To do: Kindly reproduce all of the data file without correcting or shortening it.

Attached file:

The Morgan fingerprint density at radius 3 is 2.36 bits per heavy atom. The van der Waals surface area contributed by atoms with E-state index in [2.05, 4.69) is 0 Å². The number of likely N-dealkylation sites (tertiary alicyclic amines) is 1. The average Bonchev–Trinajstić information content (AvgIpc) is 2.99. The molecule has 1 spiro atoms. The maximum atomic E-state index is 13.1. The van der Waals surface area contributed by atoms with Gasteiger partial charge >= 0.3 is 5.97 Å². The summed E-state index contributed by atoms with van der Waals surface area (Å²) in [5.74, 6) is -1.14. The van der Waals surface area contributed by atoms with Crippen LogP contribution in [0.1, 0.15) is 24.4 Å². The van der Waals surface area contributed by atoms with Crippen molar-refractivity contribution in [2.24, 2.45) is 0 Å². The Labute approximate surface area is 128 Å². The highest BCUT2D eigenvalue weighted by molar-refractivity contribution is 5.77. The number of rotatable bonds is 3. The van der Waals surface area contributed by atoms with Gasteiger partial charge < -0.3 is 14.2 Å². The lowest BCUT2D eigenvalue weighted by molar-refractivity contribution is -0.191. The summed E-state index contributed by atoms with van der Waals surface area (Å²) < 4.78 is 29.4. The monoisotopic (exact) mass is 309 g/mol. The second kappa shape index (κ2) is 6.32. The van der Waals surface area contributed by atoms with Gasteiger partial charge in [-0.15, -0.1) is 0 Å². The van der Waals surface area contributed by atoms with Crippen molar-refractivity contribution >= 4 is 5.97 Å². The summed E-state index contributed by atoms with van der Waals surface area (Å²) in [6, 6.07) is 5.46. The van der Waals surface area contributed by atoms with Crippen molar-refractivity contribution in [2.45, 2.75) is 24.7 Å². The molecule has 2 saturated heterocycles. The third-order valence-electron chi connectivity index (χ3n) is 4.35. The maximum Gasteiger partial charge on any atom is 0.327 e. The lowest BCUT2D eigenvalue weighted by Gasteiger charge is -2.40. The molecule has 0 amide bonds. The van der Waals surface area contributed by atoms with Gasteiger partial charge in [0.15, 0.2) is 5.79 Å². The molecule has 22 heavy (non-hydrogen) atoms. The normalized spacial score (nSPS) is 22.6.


The Morgan fingerprint density at radius 3 is 2.36 bits per heavy atom. The van der Waals surface area contributed by atoms with E-state index in [2.05, 4.69) is 0 Å². The number of likely N-dealkylation sites (tertiary alicyclic amines) is 1. The average Bonchev–Trinajstić information content (AvgIpc) is 2.99. The molecule has 1 spiro atoms. The maximum atomic E-state index is 13.1. The van der Waals surface area contributed by atoms with Gasteiger partial charge >= 0.3 is 5.97 Å². The summed E-state index contributed by atoms with van der Waals surface area (Å²) in [5.74, 6) is -1.14. The van der Waals surface area contributed by atoms with Crippen LogP contribution in [0.1, 0.15) is 24.4 Å². The van der Waals surface area contributed by atoms with Crippen molar-refractivity contribution in [2.24, 2.45) is 0 Å². The Labute approximate surface area is 128 Å². The highest BCUT2D eigenvalue weighted by molar-refractivity contribution is 5.77. The number of rotatable bonds is 3. The van der Waals surface area contributed by atoms with Gasteiger partial charge < -0.3 is 14.2 Å². The lowest BCUT2D eigenvalue weighted by molar-refractivity contribution is -0.191. The summed E-state index contributed by atoms with van der Waals surface area (Å²) < 4.78 is 29.4. The monoisotopic (exact) mass is 309 g/mol. The second kappa shape index (κ2) is 6.32. The van der Waals surface area contributed by atoms with Gasteiger partial charge in [-0.15, -0.1) is 0 Å². The van der Waals surface area contributed by atoms with Crippen molar-refractivity contribution >= 4 is 5.97 Å². The summed E-state index contributed by atoms with van der Waals surface area (Å²) in [6, 6.07) is 5.46. The van der Waals surface area contributed by atoms with Crippen molar-refractivity contribution in [2.45, 2.75) is 24.7 Å². The molecule has 2 saturated heterocycles. The third-order valence-electron chi connectivity index (χ3n) is 4.35. The maximum Gasteiger partial charge on any atom is 0.327 e. The lowest BCUT2D eigenvalue weighted by Gasteiger charge is -2.40. The molecule has 0 amide bonds. The van der Waals surface area contributed by atoms with Gasteiger partial charge in [0.15, 0.2) is 5.79 Å². The molecule has 22 heavy (non-hydrogen) atoms. The normalized spacial score (nSPS) is 22.6.